Longest tenured coach in professional sports, calling it quits.
The headline no one thought was possible: "Utah Jazz coach Jerry Sloan to resign (note: not re-sign)." The only coach the Utah Jazz have known since moving from the Salt Palace, is calling it quits. Jerry Sloan took over for Frank Layden in 1988 and has been a staple in the NBA and the Salt Lake City sports landscape. One Jazzfan reacted, "Sloan retiring?? I feel dizzy...and confused...like an anchor in my life was just taken away."
Of course there is much speculation as to what will happen to the Jazz going forward (it would seem that longtime assistant and former Jazzman, Tyrone Corbin, would be the successor), however before we deal with that, here is a look at the five greatest Utah Jazz moments under Jerry Sloan.
Was this a career changing moment for Sloan: No
Playoff game: No
Playoff implecations: Little
These would seem like reasons to exclude this event, however they are the ONLY reasons this is not higher on this list. Gaines, an un-drafted rookie, had just signed a 10-day contract with the Jazz (his first gig as an NBA player). LeBron James had just hit the game winner to beat the Jazz in a hard fought game in Salt Lake City—not so fast. Rookie Gaines gets the ball on the right elbow and launches an insanely deep three from almost out of bounds, and just over the outstretched hands of Anthony Parker—nothing but net. The electrified crowd went crazy, and although "King" James may one day go down as the best player ever, this undrafted rookie from Georigia, took his throne for one night.
Though Jazz-fans have soured on Derek Fisher, on May 9th 2007, Fisher owned the state of Utah. Fisher missed Game 1 of Utah's second-round series against the Warriors due to his 10-month-old daughter having surgery in New York City, as part of her treatment for retinoblastoma (a rare form of cancer that affects 1 in every 20,000 newborns).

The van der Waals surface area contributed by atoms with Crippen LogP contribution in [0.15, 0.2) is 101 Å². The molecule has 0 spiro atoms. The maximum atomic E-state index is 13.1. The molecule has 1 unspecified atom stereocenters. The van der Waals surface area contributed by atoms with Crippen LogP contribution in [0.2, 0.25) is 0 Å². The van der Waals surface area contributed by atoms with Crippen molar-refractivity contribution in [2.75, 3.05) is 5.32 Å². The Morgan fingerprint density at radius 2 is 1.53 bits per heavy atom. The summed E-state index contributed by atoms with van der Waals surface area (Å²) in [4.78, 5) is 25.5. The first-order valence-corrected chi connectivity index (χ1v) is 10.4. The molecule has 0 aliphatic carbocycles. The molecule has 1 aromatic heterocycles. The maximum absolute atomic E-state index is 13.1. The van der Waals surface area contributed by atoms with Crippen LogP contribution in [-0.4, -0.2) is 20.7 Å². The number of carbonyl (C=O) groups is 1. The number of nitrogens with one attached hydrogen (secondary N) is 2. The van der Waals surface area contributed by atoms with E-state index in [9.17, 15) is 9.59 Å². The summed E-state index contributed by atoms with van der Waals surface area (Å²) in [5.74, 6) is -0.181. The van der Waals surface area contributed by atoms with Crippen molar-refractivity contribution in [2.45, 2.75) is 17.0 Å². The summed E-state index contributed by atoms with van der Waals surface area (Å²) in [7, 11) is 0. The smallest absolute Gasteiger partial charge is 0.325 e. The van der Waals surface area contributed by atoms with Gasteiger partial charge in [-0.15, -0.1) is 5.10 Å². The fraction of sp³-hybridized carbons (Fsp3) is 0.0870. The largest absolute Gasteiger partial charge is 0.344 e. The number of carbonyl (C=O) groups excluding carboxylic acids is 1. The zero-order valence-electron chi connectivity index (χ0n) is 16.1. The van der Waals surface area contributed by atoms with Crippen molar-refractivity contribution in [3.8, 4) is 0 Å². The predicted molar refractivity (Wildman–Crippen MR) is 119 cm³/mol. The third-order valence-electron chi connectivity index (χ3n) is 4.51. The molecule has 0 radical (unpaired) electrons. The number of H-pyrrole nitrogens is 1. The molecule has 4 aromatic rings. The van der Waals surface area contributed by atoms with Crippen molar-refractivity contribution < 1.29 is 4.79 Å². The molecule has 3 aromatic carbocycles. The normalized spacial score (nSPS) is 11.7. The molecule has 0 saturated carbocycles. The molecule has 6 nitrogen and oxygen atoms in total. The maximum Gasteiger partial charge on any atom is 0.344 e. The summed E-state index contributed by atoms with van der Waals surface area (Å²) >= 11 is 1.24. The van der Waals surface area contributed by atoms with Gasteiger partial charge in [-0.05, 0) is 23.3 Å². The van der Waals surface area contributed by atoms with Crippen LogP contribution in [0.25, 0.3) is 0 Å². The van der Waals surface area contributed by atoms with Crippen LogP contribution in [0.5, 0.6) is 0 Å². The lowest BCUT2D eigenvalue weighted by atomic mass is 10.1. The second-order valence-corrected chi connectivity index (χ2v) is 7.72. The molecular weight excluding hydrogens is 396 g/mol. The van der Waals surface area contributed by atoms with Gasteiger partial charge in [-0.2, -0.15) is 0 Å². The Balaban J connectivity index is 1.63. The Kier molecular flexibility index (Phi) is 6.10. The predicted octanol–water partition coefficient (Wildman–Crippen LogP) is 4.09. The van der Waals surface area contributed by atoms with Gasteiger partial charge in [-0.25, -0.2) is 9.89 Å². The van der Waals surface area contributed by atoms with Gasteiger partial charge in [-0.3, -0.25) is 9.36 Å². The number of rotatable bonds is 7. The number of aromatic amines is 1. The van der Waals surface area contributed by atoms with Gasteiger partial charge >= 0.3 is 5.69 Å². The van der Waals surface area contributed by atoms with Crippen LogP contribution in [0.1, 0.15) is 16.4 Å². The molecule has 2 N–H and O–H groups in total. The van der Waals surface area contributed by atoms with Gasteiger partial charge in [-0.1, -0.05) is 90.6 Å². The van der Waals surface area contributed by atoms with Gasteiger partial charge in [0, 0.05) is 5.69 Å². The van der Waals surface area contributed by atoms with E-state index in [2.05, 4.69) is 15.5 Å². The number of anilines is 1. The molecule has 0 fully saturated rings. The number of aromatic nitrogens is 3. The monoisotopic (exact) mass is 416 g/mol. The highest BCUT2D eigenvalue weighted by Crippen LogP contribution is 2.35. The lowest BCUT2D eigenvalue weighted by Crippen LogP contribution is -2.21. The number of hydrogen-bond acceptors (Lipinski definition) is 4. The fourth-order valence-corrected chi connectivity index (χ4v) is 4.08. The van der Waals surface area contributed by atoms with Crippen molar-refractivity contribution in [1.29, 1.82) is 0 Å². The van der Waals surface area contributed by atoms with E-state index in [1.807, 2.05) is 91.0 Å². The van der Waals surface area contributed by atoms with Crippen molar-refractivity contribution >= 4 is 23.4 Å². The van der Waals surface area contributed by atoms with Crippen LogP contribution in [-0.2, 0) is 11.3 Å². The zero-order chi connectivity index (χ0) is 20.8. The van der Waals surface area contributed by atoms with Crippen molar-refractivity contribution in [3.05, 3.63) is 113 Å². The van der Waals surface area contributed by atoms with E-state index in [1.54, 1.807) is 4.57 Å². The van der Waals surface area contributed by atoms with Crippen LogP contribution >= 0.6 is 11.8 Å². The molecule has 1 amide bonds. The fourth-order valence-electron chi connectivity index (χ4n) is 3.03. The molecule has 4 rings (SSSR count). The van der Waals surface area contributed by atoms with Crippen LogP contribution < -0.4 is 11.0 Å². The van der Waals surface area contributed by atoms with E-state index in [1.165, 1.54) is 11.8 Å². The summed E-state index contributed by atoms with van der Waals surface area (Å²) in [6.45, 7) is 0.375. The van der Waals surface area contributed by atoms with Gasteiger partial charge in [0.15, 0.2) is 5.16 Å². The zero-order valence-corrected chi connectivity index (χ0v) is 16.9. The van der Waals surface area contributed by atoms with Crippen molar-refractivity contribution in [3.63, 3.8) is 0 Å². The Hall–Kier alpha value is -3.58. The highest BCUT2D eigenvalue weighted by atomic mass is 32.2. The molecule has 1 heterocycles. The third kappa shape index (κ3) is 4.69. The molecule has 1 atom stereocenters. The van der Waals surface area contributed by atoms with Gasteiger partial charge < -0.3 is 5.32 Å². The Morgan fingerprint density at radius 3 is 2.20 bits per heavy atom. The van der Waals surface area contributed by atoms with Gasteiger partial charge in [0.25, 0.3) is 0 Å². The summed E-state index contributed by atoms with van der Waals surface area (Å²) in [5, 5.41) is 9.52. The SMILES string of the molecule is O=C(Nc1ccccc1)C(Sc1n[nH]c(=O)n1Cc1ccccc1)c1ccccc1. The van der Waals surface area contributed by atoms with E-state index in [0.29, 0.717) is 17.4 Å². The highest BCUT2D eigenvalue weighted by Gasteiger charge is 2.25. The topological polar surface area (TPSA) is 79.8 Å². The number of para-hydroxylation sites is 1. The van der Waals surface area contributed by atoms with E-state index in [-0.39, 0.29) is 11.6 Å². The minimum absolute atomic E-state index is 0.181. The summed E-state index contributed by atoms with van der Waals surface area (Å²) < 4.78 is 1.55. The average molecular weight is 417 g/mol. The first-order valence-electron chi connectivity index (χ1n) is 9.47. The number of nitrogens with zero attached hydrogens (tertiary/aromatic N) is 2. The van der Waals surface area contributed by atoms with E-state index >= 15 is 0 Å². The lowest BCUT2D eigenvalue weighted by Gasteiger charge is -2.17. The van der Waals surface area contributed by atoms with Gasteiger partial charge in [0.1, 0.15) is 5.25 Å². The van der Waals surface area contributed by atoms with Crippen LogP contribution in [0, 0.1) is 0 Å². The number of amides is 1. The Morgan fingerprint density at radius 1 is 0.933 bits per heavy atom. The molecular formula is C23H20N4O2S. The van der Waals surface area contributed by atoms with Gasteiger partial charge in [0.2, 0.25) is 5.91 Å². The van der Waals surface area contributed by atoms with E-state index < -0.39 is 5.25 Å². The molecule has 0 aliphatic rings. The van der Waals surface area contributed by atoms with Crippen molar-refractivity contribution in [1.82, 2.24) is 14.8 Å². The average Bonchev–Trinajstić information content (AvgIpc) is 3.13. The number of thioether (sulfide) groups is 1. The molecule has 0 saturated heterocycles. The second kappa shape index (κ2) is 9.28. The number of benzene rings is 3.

Early on May 9th, Fisher's daughter Tatum was out of a successful surgery and recovering. Fisher jumped on a plane to Salt Lake City and arrived in the waining minutes on the third quarter. Without any warm-up, Coach Sloan inserted Fisher into the line-up to a deafening roar from the crowd, and the rest was nothing short of magic.
Fisher's tenacious defense forced Baron Davis to turn the ball over in the final minute of regulation, forcing an overtime. With the Jazz up 120-117, Deron Williams kicked the ball to Fisher on the wing, and in his first shot in over three days, Fisher hit nothing but net. Fisher's shot sealed the game, and was one of the most electric moments in Jazz history.
Coming off a tough loss to the Chicago Bulls in Utah's first NBA Finals appearance, Sloan and the boys were on a mission in 1997-1998. Utah steamrolled its way to a 62-20 record and secured home-court advantage throughout the 1998 NBA Playoffs. The Jazz had little resistance as it stormed through the Western Playoffs, culminating in a 4-0 series sweep of Shaq, Kobe, and the Lakers in the Conference Finals. However, despite having home-court, and despite being the better rested team (Bulls went to seven games against the Pacers) Michael Jordan's last bit of magic (and a little help from the officials) was enough to end what would be Coach Sloan's best shot at an elusive title.
Stockton was Sloan's extension of himself on the court.
While not a particular moment, the success and career of John Stockton is a direct tribute to the greatness of Coach Jerry Sloan. Stockton played for Sloan for 13 seasons, and was a extension of the coach on the floor.
By the time he was done, Sloan had molded the skinny 16th pick out of Gonzaga, into the player that defined the term "point guard." Stockton's records are among the most unbreakable in sports, his 15,806 assists are 4,452 ahead of second place Jason Kidd, and his 3,265 steals are 751 ahead of second place Michael Jordan.
This is the single greatest moment in Jazz history. It is like the Kennedy Assassination for Jazz-fans in that they all remember, where they were, who they were with, and what it felt like to have the Jazz in the Finals for the first time in history.
With two minutes remaining the Jazz trailed Houston 98-91, then Stockton took over in one of the most dominant stretches by a single player in NBA Playoff history. An assist to Bryon Russell for three on the wing, driving lay-up by Stockton, Stockton steals from Drexler, another Stockton lay-up to tie it at 98, Barkley hits two FTs, Stockton with a floater in the paint to tie again, Jazz get a stop, in-bound with 2.8 seconds, the rest is history. Stockton scored 11 and had one assist in the final two minutes and Coach Sloan delivered the greatest moment in Jazz history!